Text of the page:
After years of bureaucratic delays and opposition from the meat industry, the federal government finally moved to require consumer safety labels on mechanically tenderized beef products.
The labeling rule comes after a 2012 project by The Kansas City Star that exposed a higher risk of food-borne pathogens for meat that has been run through mechanical tenderizers at meat plants.
The process, meant to improve the value of some beef products, has been shown to drive surface contaminants deeper into solid cuts of beef, where cooking is less likely to kill them.
“This is a long time in coming,” said Tony Corbo, a lobbyist for Food and Water Watch. “We are glad they are moving up the date to implement the new rule, but it still won’t take effect for another year.”
Canada implemented a similar rule months ago.
“Labeling mechanically tenderized beef products and including cooking instructions on the package are important steps in helping consumers to safely prepare these products," Al Almanza, head of the U.S. Department of Agriculture’s meat inspection division, said in a USDA statement.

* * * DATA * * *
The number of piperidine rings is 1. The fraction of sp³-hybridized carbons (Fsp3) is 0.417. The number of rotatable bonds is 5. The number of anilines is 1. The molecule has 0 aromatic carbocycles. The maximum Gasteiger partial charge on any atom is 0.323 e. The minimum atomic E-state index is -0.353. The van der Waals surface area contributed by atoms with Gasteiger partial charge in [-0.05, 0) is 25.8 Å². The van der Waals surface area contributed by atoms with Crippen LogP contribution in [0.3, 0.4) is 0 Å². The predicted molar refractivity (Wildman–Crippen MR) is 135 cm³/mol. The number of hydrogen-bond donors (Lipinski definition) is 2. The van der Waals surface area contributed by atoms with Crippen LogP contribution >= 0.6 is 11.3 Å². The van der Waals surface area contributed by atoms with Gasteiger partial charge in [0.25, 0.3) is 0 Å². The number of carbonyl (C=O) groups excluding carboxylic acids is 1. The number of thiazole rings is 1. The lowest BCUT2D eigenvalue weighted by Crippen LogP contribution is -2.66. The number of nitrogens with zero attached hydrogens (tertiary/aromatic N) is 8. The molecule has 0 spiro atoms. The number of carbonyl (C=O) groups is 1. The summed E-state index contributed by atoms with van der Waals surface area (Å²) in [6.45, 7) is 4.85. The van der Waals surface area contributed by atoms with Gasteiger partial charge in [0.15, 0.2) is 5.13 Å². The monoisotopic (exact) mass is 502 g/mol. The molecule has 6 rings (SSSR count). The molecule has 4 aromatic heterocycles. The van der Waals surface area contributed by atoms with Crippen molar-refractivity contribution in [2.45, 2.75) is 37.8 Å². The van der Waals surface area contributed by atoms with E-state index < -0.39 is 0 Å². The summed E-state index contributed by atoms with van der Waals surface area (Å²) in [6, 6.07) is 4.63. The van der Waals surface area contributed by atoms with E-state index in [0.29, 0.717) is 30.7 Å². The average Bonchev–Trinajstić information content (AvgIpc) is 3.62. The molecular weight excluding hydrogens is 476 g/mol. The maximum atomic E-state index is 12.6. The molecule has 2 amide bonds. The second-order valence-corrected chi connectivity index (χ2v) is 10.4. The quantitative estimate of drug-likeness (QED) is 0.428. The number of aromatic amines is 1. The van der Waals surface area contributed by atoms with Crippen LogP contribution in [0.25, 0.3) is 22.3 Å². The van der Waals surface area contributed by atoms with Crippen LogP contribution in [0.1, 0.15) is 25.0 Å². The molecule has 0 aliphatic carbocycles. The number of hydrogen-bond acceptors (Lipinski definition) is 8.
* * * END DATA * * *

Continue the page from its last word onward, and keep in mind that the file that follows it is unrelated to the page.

The investigation by The Kansas City Star noted that even the meat industry acknowledged eight recalls between 2000 and 2009 that identified mechanically tenderized and marinated steaks as the culprit. Those recalls sickened at least 100 people, according to the American Meat Institute.
One victim was Margaret Lamkin, an 87-year-old grandmother who nearly died after eating a mechanically tenderized steak at an Applebee's restaurant. The illness destroyed Lamkin’s colon and required her to wear a colostomy bag for the rest of her life.
Food safety groups had been pushing for the new rules for years.
With no labels required on the products, restaurants and grocery stores that sold them were often unaware that cuts of beef had been mechanically tenderized and should be cooked at a higher internal temperature to insure all pathogens are killed.